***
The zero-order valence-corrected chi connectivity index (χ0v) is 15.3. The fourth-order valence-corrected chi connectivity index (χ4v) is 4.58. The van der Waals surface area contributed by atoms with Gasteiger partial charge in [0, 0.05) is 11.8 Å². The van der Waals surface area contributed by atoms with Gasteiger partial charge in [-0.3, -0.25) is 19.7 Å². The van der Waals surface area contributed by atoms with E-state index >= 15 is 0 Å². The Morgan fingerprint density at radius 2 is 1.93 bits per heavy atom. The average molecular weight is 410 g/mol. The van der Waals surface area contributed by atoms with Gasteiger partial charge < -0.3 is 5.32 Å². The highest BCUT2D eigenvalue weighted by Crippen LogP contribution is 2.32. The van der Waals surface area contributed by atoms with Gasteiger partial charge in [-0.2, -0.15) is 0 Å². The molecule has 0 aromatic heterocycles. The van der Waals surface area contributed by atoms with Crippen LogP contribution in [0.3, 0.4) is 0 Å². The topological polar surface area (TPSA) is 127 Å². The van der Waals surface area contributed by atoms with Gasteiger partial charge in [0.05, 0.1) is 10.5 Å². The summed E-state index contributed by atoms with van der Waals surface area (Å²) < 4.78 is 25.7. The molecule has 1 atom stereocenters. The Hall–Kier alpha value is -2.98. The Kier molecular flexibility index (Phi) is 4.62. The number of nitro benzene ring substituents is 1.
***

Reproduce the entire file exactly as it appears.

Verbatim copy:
The zero-order valence-corrected chi connectivity index (χ0v) is 15.3. The fourth-order valence-corrected chi connectivity index (χ4v) is 4.58. The van der Waals surface area contributed by atoms with Gasteiger partial charge in [0, 0.05) is 11.8 Å². The van der Waals surface area contributed by atoms with Gasteiger partial charge in [-0.3, -0.25) is 19.7 Å². The van der Waals surface area contributed by atoms with E-state index >= 15 is 0 Å². The Morgan fingerprint density at radius 2 is 1.93 bits per heavy atom. The average molecular weight is 410 g/mol. The van der Waals surface area contributed by atoms with Gasteiger partial charge < -0.3 is 5.32 Å². The highest BCUT2D eigenvalue weighted by Crippen LogP contribution is 2.32. The van der Waals surface area contributed by atoms with Gasteiger partial charge in [-0.2, -0.15) is 0 Å². The molecule has 0 aromatic heterocycles. The van der Waals surface area contributed by atoms with Crippen LogP contribution in [0.3, 0.4) is 0 Å². The topological polar surface area (TPSA) is 127 Å². The van der Waals surface area contributed by atoms with Gasteiger partial charge in [0.05, 0.1) is 10.5 Å². The summed E-state index contributed by atoms with van der Waals surface area (Å²) < 4.78 is 25.7. The molecule has 1 atom stereocenters. The Hall–Kier alpha value is -2.98. The Kier molecular flexibility index (Phi) is 4.62. The number of nitro benzene ring substituents is 1.